•' Dr. Rideal's book is both interesting and accurate, and contains a most useful r/sum/ of 

the latest knowledge upon the subject of which it treats. It ought to be of great service to all who 

are connected ¥nth the suppljr of water for domestic or manufacturing purposes." — The En^neer. 

" Dealing as clearly as it does with the various ramifications of such an important suDJect as 
water and its purification it may be warmly recommended. Local authorities and all engaged in 
sanitary affairs, and others interested in water supply, will read its pages with pxoht."— Lancet. 

RURAL WATER SUPPLY. 

A Practical Handbook on the Supply of Water and Construction of Water- 
works for Small Country Districts. By Allan Grkenwell, A.M.I.C.E., 
andW. T. Curry, A.A1.I.C.E. Revised Edition. Crown 8vo, cloth 6/0 
" We conscientiously recommend it as a very useful book for those concerned in obtahiing 
water for small districts, giving a great deal of practical information in a small compass."— BuiUer. 

THE WATER SUPPLY OF CITIES AND T0WN5. 

By William Humber, A.M. Inst. C.E., and M.Inst. M.E. Imp. 410, half- 
bound morocco. (See page 10.) ' J^ei £6 68. 

THE WATER SUPPLY OF TOWNS AND THE CON- 
STRUCTION OF water-works; 

By Professor W. K. Burton, A.M. Inst. C.E. Second Editioa, Revised 
and Extended. Royal 8vo, cloth. (See page 9) 25/0 

THE HEALTH OFFICER'S POCKET-BOOK. 

A Guide to Sanitary Practice and Law. For Medical OflScers of Health, 

Sanitary Inspectors, Members of Sanitary Authorities, &c. By Edward 

F. WiLLOUGHBY, M.D. (Lond.), &c. Fcap. 8vo, cloth .... 7/6 

'* A mine of condensed information of a pertinent and useful kind on the various subjects of 

which it treats. The matter seems to have been carefully compiled and arranged for facility of 

reference, and it is well illustrated by diagrams and woodcuts. The different subjects are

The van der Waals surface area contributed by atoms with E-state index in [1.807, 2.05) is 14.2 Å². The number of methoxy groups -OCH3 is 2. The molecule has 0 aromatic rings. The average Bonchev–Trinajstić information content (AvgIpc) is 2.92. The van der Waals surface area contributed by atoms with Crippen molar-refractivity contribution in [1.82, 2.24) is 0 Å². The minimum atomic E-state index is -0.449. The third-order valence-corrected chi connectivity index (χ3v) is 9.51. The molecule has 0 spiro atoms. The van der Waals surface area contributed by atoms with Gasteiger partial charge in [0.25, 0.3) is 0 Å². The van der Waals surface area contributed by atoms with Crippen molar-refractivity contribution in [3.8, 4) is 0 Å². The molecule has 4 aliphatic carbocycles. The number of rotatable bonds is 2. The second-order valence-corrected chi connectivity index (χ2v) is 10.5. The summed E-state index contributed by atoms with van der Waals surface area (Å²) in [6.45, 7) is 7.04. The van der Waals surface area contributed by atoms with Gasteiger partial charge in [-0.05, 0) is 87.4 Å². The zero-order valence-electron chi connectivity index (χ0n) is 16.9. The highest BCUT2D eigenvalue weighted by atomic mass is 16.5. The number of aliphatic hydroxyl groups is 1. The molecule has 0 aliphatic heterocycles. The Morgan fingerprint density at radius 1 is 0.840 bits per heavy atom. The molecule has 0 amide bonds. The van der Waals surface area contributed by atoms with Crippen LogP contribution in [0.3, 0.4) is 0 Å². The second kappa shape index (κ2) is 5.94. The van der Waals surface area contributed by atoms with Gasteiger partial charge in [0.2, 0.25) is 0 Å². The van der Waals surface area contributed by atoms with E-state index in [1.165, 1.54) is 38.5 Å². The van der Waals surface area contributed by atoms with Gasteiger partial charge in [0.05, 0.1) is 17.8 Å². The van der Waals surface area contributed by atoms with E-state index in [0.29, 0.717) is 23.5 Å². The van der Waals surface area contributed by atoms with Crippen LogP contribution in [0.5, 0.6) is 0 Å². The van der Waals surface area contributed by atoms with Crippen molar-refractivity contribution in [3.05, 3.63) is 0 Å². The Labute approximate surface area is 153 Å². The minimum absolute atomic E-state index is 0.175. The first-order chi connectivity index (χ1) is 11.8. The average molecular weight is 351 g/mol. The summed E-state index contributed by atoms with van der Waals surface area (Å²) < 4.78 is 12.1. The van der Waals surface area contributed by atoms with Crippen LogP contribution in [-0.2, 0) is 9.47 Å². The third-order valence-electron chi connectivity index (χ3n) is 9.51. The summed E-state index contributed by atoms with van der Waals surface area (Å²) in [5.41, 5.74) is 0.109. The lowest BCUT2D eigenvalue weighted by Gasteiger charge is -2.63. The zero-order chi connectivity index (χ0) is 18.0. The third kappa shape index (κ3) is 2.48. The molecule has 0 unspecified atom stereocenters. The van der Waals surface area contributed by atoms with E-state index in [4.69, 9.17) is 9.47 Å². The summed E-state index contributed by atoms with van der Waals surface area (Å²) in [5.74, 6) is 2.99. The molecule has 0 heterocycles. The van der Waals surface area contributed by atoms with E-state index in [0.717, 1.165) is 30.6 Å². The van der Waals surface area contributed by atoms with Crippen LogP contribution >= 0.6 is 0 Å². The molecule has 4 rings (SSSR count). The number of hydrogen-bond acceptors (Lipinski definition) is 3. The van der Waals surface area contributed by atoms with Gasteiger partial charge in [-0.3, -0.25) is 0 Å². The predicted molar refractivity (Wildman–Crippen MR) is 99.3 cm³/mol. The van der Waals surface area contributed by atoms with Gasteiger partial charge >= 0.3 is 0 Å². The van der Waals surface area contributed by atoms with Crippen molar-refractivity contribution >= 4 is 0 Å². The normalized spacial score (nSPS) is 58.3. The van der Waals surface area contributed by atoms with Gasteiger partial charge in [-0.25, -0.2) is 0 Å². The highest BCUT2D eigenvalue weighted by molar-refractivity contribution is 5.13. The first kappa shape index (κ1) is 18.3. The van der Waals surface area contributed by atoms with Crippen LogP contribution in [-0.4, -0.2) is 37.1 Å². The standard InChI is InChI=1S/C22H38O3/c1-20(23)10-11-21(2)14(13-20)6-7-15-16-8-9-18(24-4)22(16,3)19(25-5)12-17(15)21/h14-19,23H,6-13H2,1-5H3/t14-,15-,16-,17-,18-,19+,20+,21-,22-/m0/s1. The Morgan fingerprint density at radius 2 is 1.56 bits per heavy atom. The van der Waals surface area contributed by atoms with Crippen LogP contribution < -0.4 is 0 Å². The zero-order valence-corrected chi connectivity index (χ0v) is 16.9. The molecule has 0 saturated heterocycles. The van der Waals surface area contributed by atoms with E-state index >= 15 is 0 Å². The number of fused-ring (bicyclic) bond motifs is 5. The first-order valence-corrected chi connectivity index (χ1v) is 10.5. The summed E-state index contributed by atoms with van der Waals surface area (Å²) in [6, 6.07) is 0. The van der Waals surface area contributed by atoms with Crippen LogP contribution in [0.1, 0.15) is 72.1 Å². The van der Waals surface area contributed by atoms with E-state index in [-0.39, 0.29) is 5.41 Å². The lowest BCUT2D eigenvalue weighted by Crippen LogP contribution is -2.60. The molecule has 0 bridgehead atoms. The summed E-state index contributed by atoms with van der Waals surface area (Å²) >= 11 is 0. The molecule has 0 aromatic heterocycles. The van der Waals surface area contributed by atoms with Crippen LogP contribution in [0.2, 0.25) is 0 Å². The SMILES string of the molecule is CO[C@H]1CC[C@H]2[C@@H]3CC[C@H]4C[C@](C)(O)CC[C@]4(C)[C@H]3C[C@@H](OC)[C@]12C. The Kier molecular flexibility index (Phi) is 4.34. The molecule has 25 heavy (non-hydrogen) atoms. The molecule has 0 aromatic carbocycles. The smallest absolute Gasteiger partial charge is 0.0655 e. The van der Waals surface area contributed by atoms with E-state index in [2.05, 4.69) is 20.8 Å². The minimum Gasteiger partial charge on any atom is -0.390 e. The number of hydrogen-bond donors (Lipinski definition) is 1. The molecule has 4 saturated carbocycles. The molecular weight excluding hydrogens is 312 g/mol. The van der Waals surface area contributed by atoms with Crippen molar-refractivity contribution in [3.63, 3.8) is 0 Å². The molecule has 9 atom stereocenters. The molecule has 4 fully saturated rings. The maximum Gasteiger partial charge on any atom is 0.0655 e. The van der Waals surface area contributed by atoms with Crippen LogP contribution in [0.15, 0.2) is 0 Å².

succinctly but fully and scientifically dealt with."— TA^ Lancet. 

SANITARY ARRANGEMENT OF DWELLING-HOUSES. 

A Handbook for Householders and Owners of Houses. By A. J. Wallis. 

Tayler, A.M.Inst.C.E. Crown 8vo, cloth 2/6 

" This book will be largely read ; it will be of considerable service to the public. It is well 
arranged, easily read, and for the most part devoid of technical texms."— Lancet. 

VENTILATION. 

A Text-book to the Practice of the Art of Ventilating Buildings. By W. P. 
BucHAN, R.P. Crown 8vo, cloth 3/6 

PLUMBING. 

A Text-book to the Practice of the Art or Craft of the Plumber. By W. P. 
BucHAN, R.P. Seventh Edition, Enlarged. Crown 8vo, cloth . . 3/6 

WATER ENGINEERING. 

A Practical Treatise on the Measurement, Storage, Conveyance, and Utilisa 
tion of Water for the Supply of Towns, for Mill Power, and for other Purposes. 
By C. Slagg, A.M. Inst. C.E. Second Edition. Crown 8vo, cloth . 7/6 

SANITARY WORK IN SMALL TOWNS AND VILLAGES. 

By Charlbs Slagg, A. M. Inst. C.E. Crown Svo, cloth . . 3/0 



30 CROSBY LOCKWOOD ^ SON'S CATALOGUE. 



DECORATIVE ARTS, &c. 



S^: 



SCHOOL OF PAINTING FOR THE IMITATION OF 

WOODS AND MARBLES. 

As Taught and Practised by A. R. Van der Burg and P. Van der Burg, 
Directors of the Rotterdam Painting Institution. Royal folio, i8j by 12^ in., 
Illustrated with 24 full-size Coloured Plates ; also 12 plain Plates, comprising 
154 Figures. Second and Cheaper Edition .... £1 11s. 6d. 

List of plates :— 1. Various Tools Required for wood Painting.— 2, 3. Walnut ; 
preliminary stages of graining and finished specimen.— 4. tools used for 
Marble painting and Method of Manipulation.- 5, 6. St. Remi Marble; 
EARLIER Operations and Finished Specimen. — 7. Methods of Sketching 
Different Grains, knots, &c.— «, 9. Ash: Preliminary Stages and Finished